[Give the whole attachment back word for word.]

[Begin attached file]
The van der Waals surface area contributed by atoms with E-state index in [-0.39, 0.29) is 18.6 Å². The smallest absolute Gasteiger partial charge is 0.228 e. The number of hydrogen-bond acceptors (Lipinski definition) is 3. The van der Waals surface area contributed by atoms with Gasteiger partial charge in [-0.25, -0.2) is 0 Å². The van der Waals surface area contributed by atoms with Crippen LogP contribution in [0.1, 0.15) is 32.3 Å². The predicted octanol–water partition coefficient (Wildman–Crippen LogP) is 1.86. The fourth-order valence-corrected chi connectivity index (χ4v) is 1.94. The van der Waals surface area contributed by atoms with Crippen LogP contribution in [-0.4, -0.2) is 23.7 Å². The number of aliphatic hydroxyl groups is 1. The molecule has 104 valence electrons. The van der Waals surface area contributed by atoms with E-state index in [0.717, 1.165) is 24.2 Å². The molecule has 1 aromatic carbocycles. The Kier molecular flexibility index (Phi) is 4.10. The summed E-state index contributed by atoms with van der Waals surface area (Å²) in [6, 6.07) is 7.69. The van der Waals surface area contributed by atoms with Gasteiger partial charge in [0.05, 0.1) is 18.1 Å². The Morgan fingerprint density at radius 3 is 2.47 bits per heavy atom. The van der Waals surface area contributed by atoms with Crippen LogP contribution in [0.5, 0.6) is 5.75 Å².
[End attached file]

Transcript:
The van der Waals surface area contributed by atoms with E-state index in [-0.39, 0.29) is 18.6 Å². The smallest absolute Gasteiger partial charge is 0.228 e. The number of hydrogen-bond acceptors (Lipinski definition) is 3. The van der Waals surface area contributed by atoms with Gasteiger partial charge in [-0.25, -0.2) is 0 Å². The van der Waals surface area contributed by atoms with Crippen LogP contribution in [0.1, 0.15) is 32.3 Å². The predicted octanol–water partition coefficient (Wildman–Crippen LogP) is 1.86. The fourth-order valence-corrected chi connectivity index (χ4v) is 1.94. The van der Waals surface area contributed by atoms with Crippen LogP contribution in [-0.4, -0.2) is 23.7 Å². The number of aliphatic hydroxyl groups is 1. The molecule has 104 valence electrons. The van der Waals surface area contributed by atoms with E-state index in [0.717, 1.165) is 24.2 Å². The molecule has 1 aromatic carbocycles. The Kier molecular flexibility index (Phi) is 4.10. The summed E-state index contributed by atoms with van der Waals surface area (Å²) in [6, 6.07) is 7.69. The van der Waals surface area contributed by atoms with Gasteiger partial charge in [0.05, 0.1) is 18.1 Å². The Morgan fingerprint density at radius 3 is 2.47 bits per heavy atom. The van der Waals surface area contributed by atoms with Crippen LogP contribution in [0.5, 0.6) is 5.75 Å².